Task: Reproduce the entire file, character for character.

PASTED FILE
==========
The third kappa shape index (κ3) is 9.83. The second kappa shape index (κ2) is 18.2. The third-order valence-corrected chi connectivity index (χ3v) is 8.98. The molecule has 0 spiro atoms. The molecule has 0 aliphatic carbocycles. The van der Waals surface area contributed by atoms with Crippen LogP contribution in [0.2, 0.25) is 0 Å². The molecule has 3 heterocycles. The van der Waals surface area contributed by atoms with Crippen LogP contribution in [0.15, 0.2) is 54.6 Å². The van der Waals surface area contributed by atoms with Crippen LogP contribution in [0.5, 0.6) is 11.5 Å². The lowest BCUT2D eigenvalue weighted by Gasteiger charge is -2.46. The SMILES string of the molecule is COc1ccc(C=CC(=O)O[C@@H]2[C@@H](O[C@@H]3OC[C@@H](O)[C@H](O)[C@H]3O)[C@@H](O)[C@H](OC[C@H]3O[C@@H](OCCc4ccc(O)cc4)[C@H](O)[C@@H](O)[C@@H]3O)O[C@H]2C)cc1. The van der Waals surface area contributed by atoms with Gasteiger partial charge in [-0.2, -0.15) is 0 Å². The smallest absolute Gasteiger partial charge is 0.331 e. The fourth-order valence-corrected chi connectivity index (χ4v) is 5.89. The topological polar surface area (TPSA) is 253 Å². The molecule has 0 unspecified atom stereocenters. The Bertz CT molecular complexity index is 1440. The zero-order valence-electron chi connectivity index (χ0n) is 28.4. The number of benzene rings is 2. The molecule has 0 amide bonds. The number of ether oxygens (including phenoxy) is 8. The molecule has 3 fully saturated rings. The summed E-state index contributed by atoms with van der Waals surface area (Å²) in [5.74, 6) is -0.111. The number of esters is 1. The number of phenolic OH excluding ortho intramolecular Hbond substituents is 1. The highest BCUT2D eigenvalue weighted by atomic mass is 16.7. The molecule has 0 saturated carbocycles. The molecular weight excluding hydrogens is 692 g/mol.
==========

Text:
The third kappa shape index (κ3) is 9.83. The second kappa shape index (κ2) is 18.2. The third-order valence-corrected chi connectivity index (χ3v) is 8.98. The molecule has 0 spiro atoms. The molecule has 0 aliphatic carbocycles. The van der Waals surface area contributed by atoms with Crippen LogP contribution in [0.2, 0.25) is 0 Å². The molecule has 3 heterocycles. The van der Waals surface area contributed by atoms with Crippen LogP contribution in [0.15, 0.2) is 54.6 Å². The van der Waals surface area contributed by atoms with Crippen LogP contribution in [0.5, 0.6) is 11.5 Å². The lowest BCUT2D eigenvalue weighted by Gasteiger charge is -2.46. The SMILES string of the molecule is COc1ccc(C=CC(=O)O[C@@H]2[C@@H](O[C@@H]3OC[C@@H](O)[C@H](O)[C@H]3O)[C@@H](O)[C@H](OC[C@H]3O[C@@H](OCCc4ccc(O)cc4)[C@H](O)[C@@H](O)[C@@H]3O)O[C@H]2C)cc1. The van der Waals surface area contributed by atoms with Gasteiger partial charge in [-0.2, -0.15) is 0 Å². The smallest absolute Gasteiger partial charge is 0.331 e. The fourth-order valence-corrected chi connectivity index (χ4v) is 5.89. The topological polar surface area (TPSA) is 253 Å². The molecule has 0 unspecified atom stereocenters. The Bertz CT molecular complexity index is 1440. The zero-order valence-electron chi connectivity index (χ0n) is 28.4. The number of benzene rings is 2. The molecule has 0 amide bonds. The number of ether oxygens (including phenoxy) is 8. The molecule has 3 fully saturated rings. The summed E-state index contributed by atoms with van der Waals surface area (Å²) in [5.74, 6) is -0.111. The number of esters is 1. The number of phenolic OH excluding ortho intramolecular Hbond substituents is 1. The highest BCUT2D eigenvalue weighted by atomic mass is 16.7. The molecule has 0 saturated carbocycles. The molecular weight excluding hydrogens is 692 g/mol.